Given the increased collective awareness of climate change issues over the past decades, institutions, companies, and collectives have been encouraged to monitor their greenhouse gas emissions to reduce them. ESG disclosure standards are pressuring them to respond and adapt, while several methodologies have emerged to guide organizations in this exercise. The GHG Protocol is now the most used worldwide. In parallel, organizations that own, finance, occupy or manage real estate are increasingly financially exposed to climate-related risks.
In this matter, many financial institutions are committing to various goals, including reducing financed emissions to net zero by (at the latest) 2050 and engaging capital markets as part of the global transition to a low-carbon economy. The real estate industry has been urged to participate in finding sustainable solutions.
|Sustainable finance considers not only financial returns but also the impact of investments on the environment, society, and governance issues. It is the process of integrating ESG considerations into investment decisions and risk management practices.
We know it: the decarbonization journey is arduous, encompassing multiple methodologies and strategies that actors need to research and design carefully: from the precise scope of a company or country’s CO2 emissions to the selection of the most pragmatic and efficient roadmap of actions to reduce the overall impact. As part of this complex necessary journey, carbon accounting plays a significant role.
Read more: ESG & asset value
What is carbon accounting?
Carbon accounting is a necessary step for organizations to manage, align and control their emissions. It refers to the processes required to measure the amount of carbon emitted, avoided, or removed by an entity (e.g., an asset or business) over a given period of time. It allows companies or entities to monitor and report these emissions in a manner consistent with other accounting practices – for example, financial reporting.
Carbon as an indicator allows us to measure both the impact of climate change and the dependence on fossil fuels. Carbon accounting is a critical factor in reducing emissions, complying with regulations, and reducing financial risks while protecting the entity’s image. Regulatory and financial pressure is leading to the professionalization of carbon accounting.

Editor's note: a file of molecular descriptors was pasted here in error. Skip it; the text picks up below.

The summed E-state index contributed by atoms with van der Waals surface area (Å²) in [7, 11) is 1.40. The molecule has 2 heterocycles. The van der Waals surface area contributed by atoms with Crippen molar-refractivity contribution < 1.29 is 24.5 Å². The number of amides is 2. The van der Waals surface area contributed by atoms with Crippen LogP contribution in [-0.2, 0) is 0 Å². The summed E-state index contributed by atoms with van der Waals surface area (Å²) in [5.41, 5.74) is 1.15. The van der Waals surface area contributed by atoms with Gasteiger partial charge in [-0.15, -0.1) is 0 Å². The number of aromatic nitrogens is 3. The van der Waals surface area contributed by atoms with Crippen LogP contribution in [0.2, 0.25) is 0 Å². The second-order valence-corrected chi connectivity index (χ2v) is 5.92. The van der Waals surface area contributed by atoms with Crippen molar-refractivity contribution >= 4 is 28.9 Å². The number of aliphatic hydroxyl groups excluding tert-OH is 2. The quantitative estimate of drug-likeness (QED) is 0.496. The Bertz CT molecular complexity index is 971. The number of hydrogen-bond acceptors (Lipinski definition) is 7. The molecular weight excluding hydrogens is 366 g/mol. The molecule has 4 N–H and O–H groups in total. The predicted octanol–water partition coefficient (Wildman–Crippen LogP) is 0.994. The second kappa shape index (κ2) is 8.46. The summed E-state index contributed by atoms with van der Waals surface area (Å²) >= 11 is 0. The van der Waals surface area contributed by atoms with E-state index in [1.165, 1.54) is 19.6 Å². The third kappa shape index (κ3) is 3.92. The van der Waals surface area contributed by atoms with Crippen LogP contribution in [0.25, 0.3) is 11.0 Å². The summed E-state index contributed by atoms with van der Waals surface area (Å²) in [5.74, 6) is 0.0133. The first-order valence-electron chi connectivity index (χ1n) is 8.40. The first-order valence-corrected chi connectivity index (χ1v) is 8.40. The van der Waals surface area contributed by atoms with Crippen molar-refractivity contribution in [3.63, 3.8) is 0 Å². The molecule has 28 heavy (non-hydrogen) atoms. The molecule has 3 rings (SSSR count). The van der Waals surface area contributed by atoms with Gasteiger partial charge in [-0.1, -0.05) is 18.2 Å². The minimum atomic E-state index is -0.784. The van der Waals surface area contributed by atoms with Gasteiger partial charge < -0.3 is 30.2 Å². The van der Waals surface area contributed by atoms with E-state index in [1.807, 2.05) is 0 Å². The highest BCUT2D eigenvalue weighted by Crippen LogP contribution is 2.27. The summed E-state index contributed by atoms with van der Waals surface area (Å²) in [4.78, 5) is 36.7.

Please note: while carbon dioxide (CO2) is often considered the leading emitter of harmful GHGs, it is by no means the only gas to be considered. Although carbon accounting and GHG accounting are similar and often used interchangeably, there is a subtle but essential difference. Carbon accounting concerns only carbon dioxide emissions, whereas GHG accounting concerns all greenhouse gases. Under the Kyoto Protocol, GHGs include CO2, methane (CH4), nitrous oxide (N2O), hydrofluorocarbons (HFCs), perfluorocarbons (PFCs), sulfur hexafluoride (SF6) and nitrogen trifluoride (NF3).
Learn more: Breaking down carbon accounting
Deepki’s approach towards a common framework for real estate on the road to net zero
As the 2050 deadline for net zero approaches, it’s getting increasingly challenging to deliver a solid decarbonization policy that will delve into a universe of data, carbon accounting methodologies, and reporting options. Effectively, the ultimate goal has been set in 2015 by the Paris Agreement, and significant challenges lie ahead, like choosing the right pathway and monitoring it along the way at the asset or portfolio level.
Deepki’s nearly 10-year experience in the real estate sector has given us a privileged amount of data, insights, and overall background to fully assess and share our vision of the future of carbon accounting.
Deepki concludes that the entire building must be considered in the logic of financial risk assessment. The performance of the whole structure, not just the common areas, will determine the risk of an asset losing value. And players in the real estate sector are in charge of ensuring that a strategy is in place to minimize emissions and that the overall emissions connected to the properties they manage are tracked and assessed. In our new opinion piece, “Carbon accounting: a guide towards a common definition of a building’s carbon footprint,” Deepki outlines the major carbon accounting approaches proposed by different initiatives, analyzes them through a comparative study, and concludes what, in Deepki’s opinion, should be the way forward.
We’re pleased to make it available to the public. We invite you to read it, as this content aims to clarify a complicated topic, offer guidance, and encourage conversation. We would value and take into account your input on it. On this basis, the industry will hopefully be able to come together and create a virtuous future.